Violating a contract with a regulated entity renders the processor a regulated entity itself. Processing consumer health data on behalf of a regulated entity requires a contract that enumerates the processing instructions specific to what is necessary per the consumer’s consent or to provide the requested product or service. A violation of said contract renders the processor a covered entity and, as such, subject to all of the regulated entity’s obligations under the Act. Accordingly, data processors must take special care in regard to their adherence to such contractual terms.
The Act includes a private right of action. Similar to the Illinois Biometric Information Privacy Act (“BIPA”), which has seen extensive litigation, the Act includes a private right of action under Washington’s Consumer Protection Act. Individuals can bring claims against entities for damages of up to $7,500 per violation. The definition of a “violation” is not prescribed in the Act and, as has been seen in recent BIPA cases, whether a violation is defined as the general collection of information or each instance of collection of information may have drastic effects on the final damages calculation.
The Act separates itself from the privacy pack as a unique, expansive privacy law attempting to target areas of sensitive health data that have become of greater concern in the post-Dobbs world. Considering the pervasive fear of the misuse of data surrounding reproductive health care, it is unlikely that this Act will be the only legislation of its type. Instead, it is more likely the first of a newly chartered course into health data regulation. Other states like Illinois are also considering similar legislation. While those who fall under the definition of regulated entity within the Washington context should begin preparing for implementation of the law, those outside of the Act’s reach should still take notice of it as a sign of a new form of privacy regulation that may spread to other similarly concerned states.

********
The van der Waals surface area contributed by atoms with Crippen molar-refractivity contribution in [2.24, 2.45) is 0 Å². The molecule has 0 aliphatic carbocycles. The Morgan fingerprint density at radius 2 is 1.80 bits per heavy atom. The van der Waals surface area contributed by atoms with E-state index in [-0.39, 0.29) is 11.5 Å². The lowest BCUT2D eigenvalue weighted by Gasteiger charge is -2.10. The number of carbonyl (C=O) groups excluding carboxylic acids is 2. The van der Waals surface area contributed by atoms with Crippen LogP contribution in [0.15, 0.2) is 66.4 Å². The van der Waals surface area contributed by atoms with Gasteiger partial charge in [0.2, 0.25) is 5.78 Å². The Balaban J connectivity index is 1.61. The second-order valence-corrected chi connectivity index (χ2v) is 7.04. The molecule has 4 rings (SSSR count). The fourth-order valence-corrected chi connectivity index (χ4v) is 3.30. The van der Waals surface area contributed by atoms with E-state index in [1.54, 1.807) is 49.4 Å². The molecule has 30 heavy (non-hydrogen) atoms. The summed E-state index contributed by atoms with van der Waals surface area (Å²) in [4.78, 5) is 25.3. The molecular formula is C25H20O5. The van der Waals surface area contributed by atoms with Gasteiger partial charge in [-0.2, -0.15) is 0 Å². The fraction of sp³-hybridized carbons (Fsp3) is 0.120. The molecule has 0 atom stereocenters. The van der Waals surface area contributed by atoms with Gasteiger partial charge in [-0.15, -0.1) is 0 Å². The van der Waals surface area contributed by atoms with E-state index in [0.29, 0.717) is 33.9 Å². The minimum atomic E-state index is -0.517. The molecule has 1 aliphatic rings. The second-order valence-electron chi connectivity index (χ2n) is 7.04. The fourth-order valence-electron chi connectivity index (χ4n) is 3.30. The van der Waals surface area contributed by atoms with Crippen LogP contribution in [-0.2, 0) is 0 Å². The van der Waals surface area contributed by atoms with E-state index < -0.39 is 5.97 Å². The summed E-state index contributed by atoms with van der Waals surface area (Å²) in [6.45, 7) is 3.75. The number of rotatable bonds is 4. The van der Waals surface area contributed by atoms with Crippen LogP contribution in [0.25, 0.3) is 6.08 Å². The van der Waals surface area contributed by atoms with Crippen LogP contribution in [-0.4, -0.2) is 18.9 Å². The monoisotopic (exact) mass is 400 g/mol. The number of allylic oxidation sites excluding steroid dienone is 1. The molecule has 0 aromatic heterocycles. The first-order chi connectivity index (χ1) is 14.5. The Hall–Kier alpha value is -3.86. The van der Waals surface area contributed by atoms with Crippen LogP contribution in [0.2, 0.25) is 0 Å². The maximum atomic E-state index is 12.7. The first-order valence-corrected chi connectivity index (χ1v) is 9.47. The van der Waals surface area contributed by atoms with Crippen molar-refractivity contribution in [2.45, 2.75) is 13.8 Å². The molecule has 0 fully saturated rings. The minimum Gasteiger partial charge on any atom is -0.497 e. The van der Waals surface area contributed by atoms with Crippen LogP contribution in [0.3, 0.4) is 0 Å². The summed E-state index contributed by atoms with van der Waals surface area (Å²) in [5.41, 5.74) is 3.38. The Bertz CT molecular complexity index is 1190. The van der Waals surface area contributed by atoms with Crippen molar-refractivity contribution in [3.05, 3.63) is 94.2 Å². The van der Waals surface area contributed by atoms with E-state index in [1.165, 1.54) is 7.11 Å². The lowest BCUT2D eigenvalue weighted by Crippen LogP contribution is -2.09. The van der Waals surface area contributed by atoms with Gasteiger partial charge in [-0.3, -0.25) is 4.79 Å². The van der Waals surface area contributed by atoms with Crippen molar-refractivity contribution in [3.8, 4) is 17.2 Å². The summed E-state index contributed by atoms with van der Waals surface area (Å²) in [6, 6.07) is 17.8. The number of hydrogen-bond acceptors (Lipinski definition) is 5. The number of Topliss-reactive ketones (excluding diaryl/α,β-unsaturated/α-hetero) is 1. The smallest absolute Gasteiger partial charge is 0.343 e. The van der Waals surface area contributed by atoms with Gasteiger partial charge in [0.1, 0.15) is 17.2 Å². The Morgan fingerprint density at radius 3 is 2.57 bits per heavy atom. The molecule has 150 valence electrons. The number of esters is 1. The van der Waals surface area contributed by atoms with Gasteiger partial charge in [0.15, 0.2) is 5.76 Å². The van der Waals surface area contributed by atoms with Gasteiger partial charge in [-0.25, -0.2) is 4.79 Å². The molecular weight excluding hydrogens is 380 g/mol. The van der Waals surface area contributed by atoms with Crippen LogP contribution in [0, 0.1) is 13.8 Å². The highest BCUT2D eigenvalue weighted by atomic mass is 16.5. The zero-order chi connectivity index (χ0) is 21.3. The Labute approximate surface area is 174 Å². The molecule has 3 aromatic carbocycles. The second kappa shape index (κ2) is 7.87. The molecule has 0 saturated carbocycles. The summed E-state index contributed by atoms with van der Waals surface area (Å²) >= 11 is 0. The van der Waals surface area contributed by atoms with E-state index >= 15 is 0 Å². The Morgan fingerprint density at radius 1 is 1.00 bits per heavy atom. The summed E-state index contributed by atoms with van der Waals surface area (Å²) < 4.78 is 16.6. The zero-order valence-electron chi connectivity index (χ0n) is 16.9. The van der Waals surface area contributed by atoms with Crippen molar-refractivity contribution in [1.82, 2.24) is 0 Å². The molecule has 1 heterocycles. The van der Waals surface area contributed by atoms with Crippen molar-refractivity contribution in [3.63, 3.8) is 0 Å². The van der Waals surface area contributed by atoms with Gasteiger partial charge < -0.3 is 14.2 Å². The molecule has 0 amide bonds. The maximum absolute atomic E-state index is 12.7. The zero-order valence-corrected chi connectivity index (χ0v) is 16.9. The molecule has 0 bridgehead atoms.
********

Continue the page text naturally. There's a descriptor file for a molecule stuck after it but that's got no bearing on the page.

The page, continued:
To begin preparing for enforcement, entities should evaluate the extent to which they collect, share, or sell consumer health data or any data that may be reasonably interpreted to be considered consumer health data. As BIPA litigation in Illinois has shown, the vagueness of terms should lead entities to be overly cautious in evaluating whether the data they collect are related to health information. Additionally, entities should begin vetting their current privacy policies and notice and consent procedures and seek advice on formulating new, compliant disclosures. Further, the right of deletion within the Act is robust to the extent that laying the groundwork in order to make such a process as efficient as possible cannot begin soon enough. Overall, the Act demonstrates the growing trend toward greater and more granular oversight of private information—entities should keep a close eye on this trend and prepare accordingly.
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If you have any questions concerning this Alert, please do not hesitate to contact one of the authors or your regular Ropes & Gray advisor.